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FX Concepts' John Taylor On The Equity Endgame: "Extension Of Equity And Economic Strength Beyond June Unlikely"

Tyler Durden's picture


Some Thoughts on the Equity Endgame

February 17, 2011
By John R. Taylor, CIO
FX Concepts

In the financial markets, the 'new normal' is
beginning to look just like the old normal: junk bond spreads are
approaching the lows of the last decade, 'covenant lite' deals are back
in vogue, equity valuations are sky high, and financial gearing is
headed to the stratosphere. Although this bubble-like activity is a sign
that those rational men and women who wished to reform and fortify the
institutions so critical to global well-being failed, this reversal to
the madcap form of the mid-2000's has allowed growth to accelerate
toward the levels of the mid-1990's. The recent good news, everywhere
outside of the European periphery, seems to be enough to lock the
financial cycles into the general form that has dominated since the end
of World War II. We had seen the financial wreckage and losses from the
events of 2007 and 2008 as too severe to allow this growth cycle to
continue. We were wrong — or at least 75% wrong. What makes us still
25% right is that the next recession, coming sooner than most pundits
think, will be precipitated without a significant increase in interest
rates, which is totally different than any other post-war cycle
. Despite
decent economic growth and extreme market optimism, this cycle is
crippled as the banking and government issues supporting the monetary
expansion necessary for GDP growth have either no capital base or no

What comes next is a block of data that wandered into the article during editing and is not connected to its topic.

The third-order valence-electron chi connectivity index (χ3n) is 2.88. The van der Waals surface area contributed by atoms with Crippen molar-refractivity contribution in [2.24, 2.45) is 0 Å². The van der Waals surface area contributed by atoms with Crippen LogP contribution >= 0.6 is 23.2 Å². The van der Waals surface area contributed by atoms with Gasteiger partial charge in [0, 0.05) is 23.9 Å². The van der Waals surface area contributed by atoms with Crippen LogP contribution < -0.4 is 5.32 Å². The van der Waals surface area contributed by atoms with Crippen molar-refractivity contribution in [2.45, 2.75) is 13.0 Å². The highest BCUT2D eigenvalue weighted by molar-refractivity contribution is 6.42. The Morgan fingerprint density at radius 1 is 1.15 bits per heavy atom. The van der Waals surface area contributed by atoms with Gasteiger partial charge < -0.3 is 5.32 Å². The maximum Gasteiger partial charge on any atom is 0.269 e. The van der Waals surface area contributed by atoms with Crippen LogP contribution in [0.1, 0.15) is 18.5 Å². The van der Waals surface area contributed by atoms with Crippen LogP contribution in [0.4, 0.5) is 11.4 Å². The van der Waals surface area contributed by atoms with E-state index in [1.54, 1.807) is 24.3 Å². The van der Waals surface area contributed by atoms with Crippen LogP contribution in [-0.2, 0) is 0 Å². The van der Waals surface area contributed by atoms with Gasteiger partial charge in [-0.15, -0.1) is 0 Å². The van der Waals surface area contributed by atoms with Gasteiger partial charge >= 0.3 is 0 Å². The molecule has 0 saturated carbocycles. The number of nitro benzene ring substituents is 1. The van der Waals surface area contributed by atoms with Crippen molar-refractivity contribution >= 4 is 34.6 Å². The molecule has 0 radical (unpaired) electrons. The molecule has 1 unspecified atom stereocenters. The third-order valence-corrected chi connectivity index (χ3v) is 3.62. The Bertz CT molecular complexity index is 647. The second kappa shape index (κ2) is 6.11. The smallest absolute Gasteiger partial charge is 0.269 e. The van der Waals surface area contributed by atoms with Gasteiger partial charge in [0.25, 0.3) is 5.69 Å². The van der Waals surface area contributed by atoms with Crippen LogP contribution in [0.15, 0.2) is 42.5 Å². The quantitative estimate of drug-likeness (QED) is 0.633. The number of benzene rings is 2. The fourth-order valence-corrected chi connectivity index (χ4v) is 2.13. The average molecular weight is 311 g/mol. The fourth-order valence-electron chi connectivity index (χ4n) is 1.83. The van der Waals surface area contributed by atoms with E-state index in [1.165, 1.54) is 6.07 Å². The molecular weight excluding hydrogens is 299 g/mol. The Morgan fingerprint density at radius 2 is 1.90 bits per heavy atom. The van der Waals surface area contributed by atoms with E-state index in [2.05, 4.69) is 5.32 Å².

taxing ability and no further deficit spending power.

The world owes Ben Bernanke for this reversion to form. Last
summer our leading indicators and cycles pointed to the start of a new
financial decline, probably associated with an economic one as well, but
the Jackson Hole speech at the end of August stopped that decline dead
in its tracks. Late last July, I wrote (The Rally Is Ending, July 29)
that the world economies would be entering a new recession in the next
few months and they were ill-prepared for this event. As the QE2
strategy, plus the December Obama-Republican agreement to extend the
Bush tax cuts, expand unemployment benefits, give tax credits to
business, pumped money into the economy and added roughly a quarter
trillion dollars to the already bloated government deficit, the economy
perked up, not only in the US but everywhere else as well. Now the
long-term cycles look to be exactly on track. Commodity prices are
climbing, inflation is a troubling factor in many countries, and
bottlenecks are appearing. Although it does not look as though the US
will raise rates in this economic cycle — the end of QE2 should be
enough to do the trick — the endgame is approaching. The government
curve beyond the first year or so is being priced for higher rates, (the
yen is weakening as a result) raising the hurdle for equity prices,
investment projects, and house prices as well. Commodity prices and
labor costs have impacted the emerging exporters and will threaten their
growth. If this cycle has some similarity with the one in 1994, as we
mentioned last week, commodity prices should continue to climb even
though the equity market is declining and the bond market is in
shambles. Back then gold peaked many months before equities, as it has
now, and did not surpass that high for more than 2% years. Because this
cycle is now passing so many of the same signposts that the previous
ones did, we feel comfortable about the future. Gold peaked in December,
but silver and the other commodities won't top this year unless the
next recession starts quickly — and aggressively. Equities look as
though they will see two tops, just like they did in 2007. The first of
them is likely in March with the second in June, but it is not clear
which countries will peak when, or what the intermediate months will
looks like. The strong commodity markets and continuing QE2 should keep
the dollar under pressure into June, except possibly in Europe where the
shorter cycles are arguing for a euro high in March. As the
Republican House of Representatives and the fiscal gridlock in
Washington will keep Bernanke and Obama in check, an extension of equity